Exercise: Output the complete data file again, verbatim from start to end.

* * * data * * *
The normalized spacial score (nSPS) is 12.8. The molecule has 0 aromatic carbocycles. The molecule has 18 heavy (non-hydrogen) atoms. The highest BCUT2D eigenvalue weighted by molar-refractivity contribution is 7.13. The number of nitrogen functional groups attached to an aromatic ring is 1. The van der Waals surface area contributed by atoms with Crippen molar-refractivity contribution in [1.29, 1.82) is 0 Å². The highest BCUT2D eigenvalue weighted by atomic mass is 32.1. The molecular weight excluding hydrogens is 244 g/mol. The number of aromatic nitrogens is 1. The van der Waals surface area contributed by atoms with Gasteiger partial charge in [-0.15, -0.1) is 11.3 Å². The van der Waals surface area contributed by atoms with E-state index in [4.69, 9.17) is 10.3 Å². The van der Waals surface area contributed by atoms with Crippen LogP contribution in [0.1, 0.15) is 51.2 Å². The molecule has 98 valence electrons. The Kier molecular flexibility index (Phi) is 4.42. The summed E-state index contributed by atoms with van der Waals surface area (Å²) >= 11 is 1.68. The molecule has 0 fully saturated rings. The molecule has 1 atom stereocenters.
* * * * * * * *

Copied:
The normalized spacial score (nSPS) is 12.8. The molecule has 0 aromatic carbocycles. The molecule has 18 heavy (non-hydrogen) atoms. The highest BCUT2D eigenvalue weighted by molar-refractivity contribution is 7.13. The number of nitrogen functional groups attached to an aromatic ring is 1. The van der Waals surface area contributed by atoms with Crippen molar-refractivity contribution in [1.29, 1.82) is 0 Å². The highest BCUT2D eigenvalue weighted by atomic mass is 32.1. The molecular weight excluding hydrogens is 244 g/mol. The number of aromatic nitrogens is 1. The van der Waals surface area contributed by atoms with Gasteiger partial charge in [-0.15, -0.1) is 11.3 Å². The van der Waals surface area contributed by atoms with E-state index in [4.69, 9.17) is 10.3 Å². The van der Waals surface area contributed by atoms with Crippen LogP contribution in [0.1, 0.15) is 51.2 Å². The molecule has 98 valence electrons. The Kier molecular flexibility index (Phi) is 4.42. The summed E-state index contributed by atoms with van der Waals surface area (Å²) >= 11 is 1.68. The molecule has 0 fully saturated rings. The molecule has 1 atom stereocenters.